Monday, May 28, 2012

Shoeboxes: In the spirit of balanced posting...

While the writer has raised some interesting and valid points, it's rather sad to think that the notion of a home these days are nothing more than a place to go back to sleep to... much like a hotel.

Maybe one reason why many Hong Kongers are rarely at home is because of the fact that most of their apartments are so lacking in space that they have little choice but to go out...?

Reference: "Shoebox flats = Inhuman? Where's the logic?" - The Sunday Times, 27th May 2012



Anonymous said...

I was in HK. Even at 12 am mid week, ppl are out at cha chan tien. The guide cited small apts as one of reasons.

Also, prices have risen to such an extent that ordinary folks hv no choice but to be in small apts.

K said...

Completely agree with above comment. I think it is inhumane that prices are so high that people have no choice but to keep downsizing their apartments, given that real wages have not risen.

Given a choice, everyone would prefer a more spacious apartment. It doesnt help that the govt permits 10% Gross Floor Area balcony allowance, in addition to excluding aircon ledges from GFA.

The Folks @Proptalk said...

Home prices in Singapore have indeed risen sharply, but such phenomenon is not peculiar to our lil island alone. You see the same situation in all major cities, from Hong Kong, to Beijing, Shanghai, Tokyo and all the way to New York City. Such is the ill that development brings.

The wife and I could well be wrong here, but compared to the other cities mentioned, Singaporeans at least have more options when come to apartment choice, since our public housing policy is probably the best within the list.

We appreciate that there are certain criterias/restrictions associated with public housing purchases. But for a married couple or family unit, the secondary market is always an option. One may argue that the secondary market for public housing has also risen quite substantially, but a decent-sized flat is still generally within reach of most singaporean households.

But if one insists on going "private", then you have to contend with prevailing market prices or wait for the market to correct.

So it is not really a case of lack of affrodable larger-sized homes for most (note: MOST be the operative word here) buyers rather a lack of affordable larger-sized PRIVATE homes.

If one is willing to explore all housing options, we believe that they should be able to look beyond just shoeboxes...unless they are perfectly happy living in one such, of course.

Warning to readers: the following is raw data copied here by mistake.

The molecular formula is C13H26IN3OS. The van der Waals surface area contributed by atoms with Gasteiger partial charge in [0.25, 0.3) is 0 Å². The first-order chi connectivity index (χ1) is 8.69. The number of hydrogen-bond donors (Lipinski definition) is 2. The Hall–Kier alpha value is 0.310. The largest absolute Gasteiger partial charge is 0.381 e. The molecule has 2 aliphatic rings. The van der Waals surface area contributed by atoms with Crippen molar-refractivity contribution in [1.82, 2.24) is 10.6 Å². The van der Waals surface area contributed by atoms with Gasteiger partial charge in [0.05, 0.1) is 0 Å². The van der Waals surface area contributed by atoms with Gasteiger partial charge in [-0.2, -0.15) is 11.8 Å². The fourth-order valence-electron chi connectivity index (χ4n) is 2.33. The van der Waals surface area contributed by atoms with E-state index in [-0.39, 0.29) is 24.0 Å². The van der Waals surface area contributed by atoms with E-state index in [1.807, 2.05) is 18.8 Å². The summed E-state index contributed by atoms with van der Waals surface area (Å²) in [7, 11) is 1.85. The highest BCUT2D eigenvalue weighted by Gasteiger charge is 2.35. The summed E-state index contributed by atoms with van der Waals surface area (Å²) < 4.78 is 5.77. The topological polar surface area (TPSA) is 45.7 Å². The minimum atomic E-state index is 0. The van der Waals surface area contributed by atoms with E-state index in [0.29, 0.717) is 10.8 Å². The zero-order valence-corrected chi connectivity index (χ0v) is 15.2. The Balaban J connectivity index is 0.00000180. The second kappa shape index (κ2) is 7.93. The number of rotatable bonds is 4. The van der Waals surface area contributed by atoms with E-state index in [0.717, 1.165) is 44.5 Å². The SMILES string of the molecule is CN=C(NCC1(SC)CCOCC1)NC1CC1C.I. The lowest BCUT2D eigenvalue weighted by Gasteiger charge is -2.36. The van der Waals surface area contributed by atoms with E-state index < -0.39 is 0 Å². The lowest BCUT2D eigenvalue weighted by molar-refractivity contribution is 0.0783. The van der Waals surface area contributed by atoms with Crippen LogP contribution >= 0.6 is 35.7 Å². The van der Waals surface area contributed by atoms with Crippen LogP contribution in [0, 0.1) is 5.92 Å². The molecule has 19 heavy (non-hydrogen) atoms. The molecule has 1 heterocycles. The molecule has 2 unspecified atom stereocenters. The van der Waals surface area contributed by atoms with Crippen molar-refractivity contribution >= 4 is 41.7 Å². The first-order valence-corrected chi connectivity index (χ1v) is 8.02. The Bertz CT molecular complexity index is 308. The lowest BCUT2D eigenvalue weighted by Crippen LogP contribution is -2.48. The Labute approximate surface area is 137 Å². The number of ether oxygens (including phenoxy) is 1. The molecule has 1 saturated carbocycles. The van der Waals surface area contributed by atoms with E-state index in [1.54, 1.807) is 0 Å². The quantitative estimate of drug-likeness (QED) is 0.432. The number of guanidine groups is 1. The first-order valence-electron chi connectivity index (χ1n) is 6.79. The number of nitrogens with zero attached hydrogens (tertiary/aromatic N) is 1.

Anonymous said...

Uncle Sam has printed so much monies that all the monies have to flow and be parked somewhere.

Anonymous said...

In response to the comment above on 28 May 2012 @ 7.25 pm, I suppose the group which is excluded from the operative word "MOST" would be those singles who are too old to live with parents (or who live in family homes which are too cramped anyway) but younger than 35. Sadly, these youngsters would have to be rather successful in their careers to be paid the kind of salaries which will allow them to enter the private home market (shoebox units or otherwise) on a single income. How else can a 28-30 year-old afford the downpayment, save for assistance from parents. If their parents are rich, the youngster would not find themselves living in family homes which are too cramped already. The age restriction in public housing needs to be reviewed and overhauled if we were to produce a less disgruntled Gen 'Y'. And it makes no sense to contend that the restrictions encourage singles to get married. Methinks it will take a lot more than the eligibility to purchase an HDB flat to entice a Gen Y-er to marry. Some would take advantage of this rule and enter into sham marriages, which I don't think are the kind of unions that the Government would want to encourage anyway. Fortunately, I'm one of those Gen Y-er who did manage to get a non-shoebox unit on my own without any assistance. But I can well imagine spending significantly less if I were eligible for an HDB flat of the same size. Just two cents worth.

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